For some reason, Councillor Doug Holyday did a mini press-tour last week to hype up the idea of new bylaws against panhandling. Panhandling — especially the aggressive variety — is definitely a problem worth addressing, but what’s interesting about Holyday’s approach is that he seems bound and determined to solve the issue without resorting to investment in social programs. Even if those social programs are effective.
The National Post’s Natalie Alcoba scored a brief Q&A with the deputy mayor:
Q: So are you talking about a bylaw that bans panhandling?
A: I don’t know if it bans it, but it controls how it happens and it certainly makes it illegal for people to be in your face and for people to block the sidewalk and use public property as their own. [The police] say to control the matter, we have to have better laws. It’s about having a bylaw with teeth. What happens now is that they do get a ticket or a citation, but there’s nothing they can do with it. If they had a drivers license that we could attach the ticket to…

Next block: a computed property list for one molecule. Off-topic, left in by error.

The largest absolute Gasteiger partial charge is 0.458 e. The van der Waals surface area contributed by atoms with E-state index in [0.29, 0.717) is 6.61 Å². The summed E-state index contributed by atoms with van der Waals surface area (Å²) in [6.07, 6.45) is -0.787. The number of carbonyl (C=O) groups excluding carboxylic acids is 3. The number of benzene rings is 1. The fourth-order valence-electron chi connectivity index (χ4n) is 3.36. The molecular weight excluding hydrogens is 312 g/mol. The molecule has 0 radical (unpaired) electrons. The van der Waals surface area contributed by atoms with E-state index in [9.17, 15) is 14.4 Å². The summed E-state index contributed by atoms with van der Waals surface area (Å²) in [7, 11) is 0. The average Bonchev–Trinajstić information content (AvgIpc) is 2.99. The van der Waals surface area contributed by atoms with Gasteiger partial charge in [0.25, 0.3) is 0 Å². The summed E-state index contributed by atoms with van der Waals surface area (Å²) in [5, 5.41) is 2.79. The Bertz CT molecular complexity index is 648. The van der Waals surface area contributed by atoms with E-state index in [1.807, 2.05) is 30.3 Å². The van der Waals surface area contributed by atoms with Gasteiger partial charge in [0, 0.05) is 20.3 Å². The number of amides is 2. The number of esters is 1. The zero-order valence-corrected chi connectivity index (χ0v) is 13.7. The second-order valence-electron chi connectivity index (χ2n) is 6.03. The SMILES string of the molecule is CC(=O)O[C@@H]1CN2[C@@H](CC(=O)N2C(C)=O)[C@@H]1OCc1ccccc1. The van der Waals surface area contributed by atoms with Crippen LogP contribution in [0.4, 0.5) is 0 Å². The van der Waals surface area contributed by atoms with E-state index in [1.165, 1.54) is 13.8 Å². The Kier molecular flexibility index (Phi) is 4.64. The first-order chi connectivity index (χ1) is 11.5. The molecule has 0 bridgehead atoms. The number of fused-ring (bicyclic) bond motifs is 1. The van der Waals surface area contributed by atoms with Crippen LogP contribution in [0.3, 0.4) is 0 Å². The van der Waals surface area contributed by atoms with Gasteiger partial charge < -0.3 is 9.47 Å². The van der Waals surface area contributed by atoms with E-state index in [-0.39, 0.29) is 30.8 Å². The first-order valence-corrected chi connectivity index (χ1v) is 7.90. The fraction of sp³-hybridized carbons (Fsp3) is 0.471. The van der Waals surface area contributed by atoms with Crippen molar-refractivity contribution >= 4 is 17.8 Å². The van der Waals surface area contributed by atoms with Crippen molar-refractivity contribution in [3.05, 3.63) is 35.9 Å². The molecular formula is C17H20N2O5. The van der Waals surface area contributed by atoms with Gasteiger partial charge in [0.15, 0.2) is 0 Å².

Q: Would the city invest more money in shelters, what would happen to the people who are on the street?
A: I suggest for one thing if we had better control over the matter they wouldn’t come here in the first place. Because we’re so lenient with our controls, that’s like inviting them. They come to the city of Toronto because they can get away with doing things they can’t do in their own homes. I think we’d probably have to invest less, because there would be fewer people coming here requiring our help.
He seems to indicate that the police should do more than issue a ticket or citation to panhandlers. I would assume that means throwing them in jail. It’s either that or he wants to turn them all into motorists so we can revoke their driver’s license when they’re caught panhandling.
Some conservatives seem blind to the fact that, for all intents and purposes, jails and prisons are social programs. Worse, they tend to be incredibly expensive and not very effective ones.
True to his political stripe, Holyday is dismissive on the idea of investment in social services. Meanwhile, a 2010 report indicates that the City of Toronto’s Streets to Homes program helped the outdoor homeless population by 51% between 2006 and 2009.
There’s also this, from the same report:
The costs of providing affordable housing are less on average ($31 per day) than the use of emergency shelters ($69), jails ($142) and hospitals ($665) when people are homeless.
Huh. Still, though, if only these people had driver’s licenses.